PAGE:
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[No Comment]

Time for a Special Prosecutor


Citing the Seton Hall report on the June 9, 2006 deaths, as well as “The Guantánamo ‘Suicides,’” the St. Louis Post Dispatch assesses the situation perfectly and draws exactly the right conclusions:

Enough is enough. Prisoner abuse and botched investigations undermine national security, handing America’s enemies a devastating recruiting tool. Mr. Obama should appoint an unrelenting career prosecutor to the case, someone of the caliber of Patrick Fitzgerald, the U.S. attorney in Chicago, to dig deeper. He must follow where the evidence leads.

The Atlantic’s Andrew Sullivan noted the deafening silence from the Obama Administration about this matter:

In Iran, when prisoners are turned into corpses after interrogation, even the Khamenei junta feels it necessary to respond. In America, not so much.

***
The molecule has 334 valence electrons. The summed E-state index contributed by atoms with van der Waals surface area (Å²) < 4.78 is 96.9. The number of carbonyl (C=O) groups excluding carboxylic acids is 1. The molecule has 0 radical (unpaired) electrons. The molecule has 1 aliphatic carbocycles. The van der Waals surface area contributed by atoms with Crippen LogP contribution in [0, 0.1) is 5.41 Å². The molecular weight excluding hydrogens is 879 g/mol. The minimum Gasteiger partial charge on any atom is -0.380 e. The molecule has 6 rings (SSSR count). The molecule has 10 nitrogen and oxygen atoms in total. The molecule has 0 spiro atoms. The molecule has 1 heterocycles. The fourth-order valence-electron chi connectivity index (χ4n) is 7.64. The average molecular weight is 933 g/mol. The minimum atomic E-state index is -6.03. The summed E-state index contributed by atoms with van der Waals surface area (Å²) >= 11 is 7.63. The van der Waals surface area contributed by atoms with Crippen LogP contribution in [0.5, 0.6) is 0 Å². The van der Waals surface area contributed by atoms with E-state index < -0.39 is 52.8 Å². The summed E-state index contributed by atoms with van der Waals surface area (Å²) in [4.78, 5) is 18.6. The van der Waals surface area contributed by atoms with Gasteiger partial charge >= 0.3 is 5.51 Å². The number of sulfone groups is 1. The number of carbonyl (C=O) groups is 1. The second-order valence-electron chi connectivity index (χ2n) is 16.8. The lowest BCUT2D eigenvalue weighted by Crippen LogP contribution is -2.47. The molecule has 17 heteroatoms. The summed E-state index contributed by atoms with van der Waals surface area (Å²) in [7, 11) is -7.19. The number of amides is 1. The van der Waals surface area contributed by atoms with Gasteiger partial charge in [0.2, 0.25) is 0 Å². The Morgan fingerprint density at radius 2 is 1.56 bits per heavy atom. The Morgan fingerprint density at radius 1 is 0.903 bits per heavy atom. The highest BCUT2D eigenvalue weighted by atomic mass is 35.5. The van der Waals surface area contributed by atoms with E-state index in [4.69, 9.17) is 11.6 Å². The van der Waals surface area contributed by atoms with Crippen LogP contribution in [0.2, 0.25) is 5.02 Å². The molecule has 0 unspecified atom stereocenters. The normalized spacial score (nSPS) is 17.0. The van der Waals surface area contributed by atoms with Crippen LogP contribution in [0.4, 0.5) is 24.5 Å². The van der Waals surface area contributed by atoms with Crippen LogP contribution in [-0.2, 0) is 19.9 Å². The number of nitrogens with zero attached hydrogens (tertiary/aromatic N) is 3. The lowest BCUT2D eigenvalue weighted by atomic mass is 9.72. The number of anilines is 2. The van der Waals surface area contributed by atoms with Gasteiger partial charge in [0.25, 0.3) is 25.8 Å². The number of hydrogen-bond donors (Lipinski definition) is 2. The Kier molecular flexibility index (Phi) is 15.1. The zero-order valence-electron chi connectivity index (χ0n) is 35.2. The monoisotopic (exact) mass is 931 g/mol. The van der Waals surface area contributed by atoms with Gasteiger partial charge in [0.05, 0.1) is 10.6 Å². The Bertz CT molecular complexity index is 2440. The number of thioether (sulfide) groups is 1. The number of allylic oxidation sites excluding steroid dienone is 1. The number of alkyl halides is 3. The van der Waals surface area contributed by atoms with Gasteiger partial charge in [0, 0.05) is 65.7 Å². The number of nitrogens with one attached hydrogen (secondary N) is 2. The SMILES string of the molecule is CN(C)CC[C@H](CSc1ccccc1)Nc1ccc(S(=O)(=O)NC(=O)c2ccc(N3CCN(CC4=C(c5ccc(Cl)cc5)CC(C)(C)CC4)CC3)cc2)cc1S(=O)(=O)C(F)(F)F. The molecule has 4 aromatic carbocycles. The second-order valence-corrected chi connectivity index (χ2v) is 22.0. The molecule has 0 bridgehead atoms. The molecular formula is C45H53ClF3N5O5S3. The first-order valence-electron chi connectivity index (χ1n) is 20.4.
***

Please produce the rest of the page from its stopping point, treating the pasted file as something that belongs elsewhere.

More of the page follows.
He was the first to call for appointment of a special prosecutor. Investigating the deaths in Guantánamo has been complicated by the Justice Department’s suspicious complicity in the cover-up, starting only hours after the deaths. Because of its demonstrated inability to deal with the matter in a fashion consistent with prosecutorial ethics and the requirements of law, the next steps are just those noted by the Post Dispatch. Of course, the special prosecutor should be named by Eric Holder rather than the White House, since this is what law technically contemplates. But Congress must also assert its oversight responsibilities here, and the key initial queries need to focus on the embarrassing failings of the Department of Justice.

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